Midterm: Thursday, 3 March. In-class although some students will take in Pierce F, due to space constraints. Details forthcoming.The topic of CS changes each semester. This semester Spring we will collectively and collaboratively learn about verified and secure compilation.

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The class is intended to teach both about the theory and the practice of constructing verified compilers. We will be figuring this out as we go. See the lecture schedule for the current plan. For those taking the course for credit, evaluation will be based on class participation, and a final project.

Auditors are welcome, but must participate in discussion and devote time outside of the class to working on the project s.

There will be some coding assignments; while these will not be graded, they will be discussed, so it is expected that class participants will complete them. The course is intended for graduate students at all levels as well as advanced undergraduates.

programming languages course syllabus

It is expected that students have taken a course in the foundations of programming languages, such as CS and have taken a course in compilers, such as CS Some familarity with Coq is required. If you are not currently comfortable using Coq, some of your time in the first few weeks will need to be spent getting up to speed on Coq, by going through selected parts of either Volumes 1 and 2 of Software Foundations or Formal Reasoning about Programs by Adam Chlipala.

Piazza will be the primary medium for out-of-class communication. Sign up for Piazza here. See this page for more info about our remote classroom meetings. This embedded spreadsheet has the schedule for the course, as well as a list of papers that we might read see the "Reading List" tab.

I would like to create a learning environment that supports a diversity of thoughts, perspectives and experiences, and honors your identities including race, gender, class, sexuality, religion, ability, etc. To help accomplish this:. If you ever are struggling and just need someone to talk to, feel free to stop by office hours, or to reach out to me and we can arrange a private meeting. Your success in this class is important to me.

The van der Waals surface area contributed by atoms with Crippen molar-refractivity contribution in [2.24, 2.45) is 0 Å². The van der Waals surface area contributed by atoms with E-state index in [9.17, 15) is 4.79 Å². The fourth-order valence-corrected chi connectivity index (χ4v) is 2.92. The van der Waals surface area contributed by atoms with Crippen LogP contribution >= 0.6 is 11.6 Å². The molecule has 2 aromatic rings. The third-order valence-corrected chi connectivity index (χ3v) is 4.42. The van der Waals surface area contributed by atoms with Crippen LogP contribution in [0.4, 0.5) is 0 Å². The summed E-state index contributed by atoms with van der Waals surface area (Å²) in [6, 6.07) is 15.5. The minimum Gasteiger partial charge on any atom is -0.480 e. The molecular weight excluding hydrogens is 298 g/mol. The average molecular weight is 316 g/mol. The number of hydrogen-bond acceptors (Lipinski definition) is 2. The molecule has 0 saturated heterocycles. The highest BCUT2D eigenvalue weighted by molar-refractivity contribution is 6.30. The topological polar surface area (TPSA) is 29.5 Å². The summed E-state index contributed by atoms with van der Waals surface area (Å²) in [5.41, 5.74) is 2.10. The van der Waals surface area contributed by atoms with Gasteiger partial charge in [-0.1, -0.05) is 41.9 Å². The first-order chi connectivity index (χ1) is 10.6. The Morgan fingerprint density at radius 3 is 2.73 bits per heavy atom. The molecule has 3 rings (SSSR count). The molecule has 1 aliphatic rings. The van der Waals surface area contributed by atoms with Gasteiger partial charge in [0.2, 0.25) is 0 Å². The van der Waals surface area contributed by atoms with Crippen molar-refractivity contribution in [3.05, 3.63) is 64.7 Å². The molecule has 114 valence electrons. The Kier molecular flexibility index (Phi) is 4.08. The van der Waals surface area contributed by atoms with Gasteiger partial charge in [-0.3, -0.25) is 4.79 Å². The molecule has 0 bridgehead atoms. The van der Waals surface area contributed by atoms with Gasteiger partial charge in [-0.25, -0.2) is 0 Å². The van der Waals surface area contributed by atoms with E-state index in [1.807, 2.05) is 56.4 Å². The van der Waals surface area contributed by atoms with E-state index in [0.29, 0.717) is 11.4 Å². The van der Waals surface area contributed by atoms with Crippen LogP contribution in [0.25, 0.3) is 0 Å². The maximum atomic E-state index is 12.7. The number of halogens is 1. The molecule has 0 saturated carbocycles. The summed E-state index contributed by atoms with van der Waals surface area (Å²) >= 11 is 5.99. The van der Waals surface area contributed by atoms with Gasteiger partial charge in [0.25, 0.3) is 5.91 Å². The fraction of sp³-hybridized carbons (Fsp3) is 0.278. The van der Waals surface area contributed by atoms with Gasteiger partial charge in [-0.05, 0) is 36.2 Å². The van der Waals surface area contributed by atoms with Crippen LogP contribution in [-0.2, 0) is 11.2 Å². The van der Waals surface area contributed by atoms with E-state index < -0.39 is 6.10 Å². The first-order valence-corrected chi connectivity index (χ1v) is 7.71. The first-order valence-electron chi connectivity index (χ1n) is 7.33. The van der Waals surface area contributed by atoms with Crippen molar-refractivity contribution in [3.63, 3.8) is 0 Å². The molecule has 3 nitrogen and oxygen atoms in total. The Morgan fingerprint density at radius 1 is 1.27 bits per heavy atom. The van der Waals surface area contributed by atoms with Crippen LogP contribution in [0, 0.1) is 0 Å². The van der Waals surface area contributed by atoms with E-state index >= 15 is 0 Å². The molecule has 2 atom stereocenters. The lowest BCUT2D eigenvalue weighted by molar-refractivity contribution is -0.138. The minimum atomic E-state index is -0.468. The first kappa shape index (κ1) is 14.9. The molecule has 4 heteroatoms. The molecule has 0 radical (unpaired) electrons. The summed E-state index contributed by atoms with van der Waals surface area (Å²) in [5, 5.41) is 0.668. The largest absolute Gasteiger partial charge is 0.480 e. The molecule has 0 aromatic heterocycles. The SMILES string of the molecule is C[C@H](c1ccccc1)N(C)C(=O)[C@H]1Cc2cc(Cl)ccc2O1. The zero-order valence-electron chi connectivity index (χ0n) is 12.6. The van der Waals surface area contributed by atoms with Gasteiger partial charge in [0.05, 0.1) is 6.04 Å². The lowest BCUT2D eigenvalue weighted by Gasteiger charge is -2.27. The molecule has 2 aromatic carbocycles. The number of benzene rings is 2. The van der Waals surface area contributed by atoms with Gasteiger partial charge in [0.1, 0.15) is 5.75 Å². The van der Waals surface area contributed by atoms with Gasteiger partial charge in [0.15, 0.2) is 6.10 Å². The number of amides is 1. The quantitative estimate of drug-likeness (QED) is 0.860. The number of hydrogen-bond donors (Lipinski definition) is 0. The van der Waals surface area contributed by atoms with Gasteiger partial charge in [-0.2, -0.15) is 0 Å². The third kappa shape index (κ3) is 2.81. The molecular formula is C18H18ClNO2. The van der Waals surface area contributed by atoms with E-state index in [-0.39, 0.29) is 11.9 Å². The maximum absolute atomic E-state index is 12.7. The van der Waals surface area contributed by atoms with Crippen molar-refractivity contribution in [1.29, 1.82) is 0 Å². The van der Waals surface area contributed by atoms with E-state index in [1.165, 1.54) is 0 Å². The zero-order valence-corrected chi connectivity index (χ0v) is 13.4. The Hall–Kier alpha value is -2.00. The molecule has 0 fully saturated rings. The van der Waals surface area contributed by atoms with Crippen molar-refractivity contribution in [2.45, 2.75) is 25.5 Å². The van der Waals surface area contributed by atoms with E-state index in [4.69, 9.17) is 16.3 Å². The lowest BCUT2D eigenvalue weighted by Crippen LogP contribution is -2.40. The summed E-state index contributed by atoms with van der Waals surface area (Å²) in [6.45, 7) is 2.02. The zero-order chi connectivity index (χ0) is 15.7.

programming languages course syllabus

We will all need accommodations because we all learn differently. If there are aspects of this course that prevent you from learning or exclude you, please let me know as soon as possible. Together we'll develop strategies to meet both your needs and the requirements of the course. I encourage you to visit the Accessible Education Office to determine how you could improve your learning as well.

If you need official accommodations, you have a right to have these met. There are also a range of resources on campus.

The Bureau of Study Counsel provides many resources, including academic counseling and peer tutors. If you experience significant stress or worry, changes in mood, or problems eating or sleeping this semester, whether because of CS or other courses or factors, please do not hesitate to reach out immediately, at any hour, to any of the course staff to discuss.

Everyone can benefit from support during challenging times.This course is an introduction to the theory, design, and implementation of programming languages. Topics covered in this course include: formal semantics of programming languages operational, axiomatic, denotational, and translationaltype systems, higher-order functions and lambda calculus, laziness, continuations, dynamic types, monads, objects, modules, concurrency, and communication.

Students must have good programming skillsbe very comfortable with recursion, proofs, basic mathematical ideas and notations, including sets, relations, functions, and induction. Two points to emphasize: 1 this is not an introduction to programming; students should already know how to program, ideally in at least couple of languages. Assessment will be by a combination of several assignments between 6 and 9a mid-term exam, and a final exam. Extension School students sit the same exams as College students, i.

Local extension school students must attend a physical exam at Harvard; remote extension school students need to arrange a proctored exam within a 24 hour window.

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This page will be updated with more information closer to the course. The syllabus page shows a table-oriented view of the course schedule, and the basics of course grading.

You can add any other comments, notes, or thoughts you have about the course structure, course policies or anything else.

Course Syllabus. Jump to Today. To add some comments, click the "Edit" link at the top. Show Course Summary. Cancel Update Syllabus. Assessment Assessment will be by a combination of several assignments between 6 and 9a mid-term exam, and a final exam. More information Extension School students are welcome to physically attend lectures, office hours, and section.This course is designed for software programmers, statisticians and data miners who are looking forward to developing statistical software using R programming.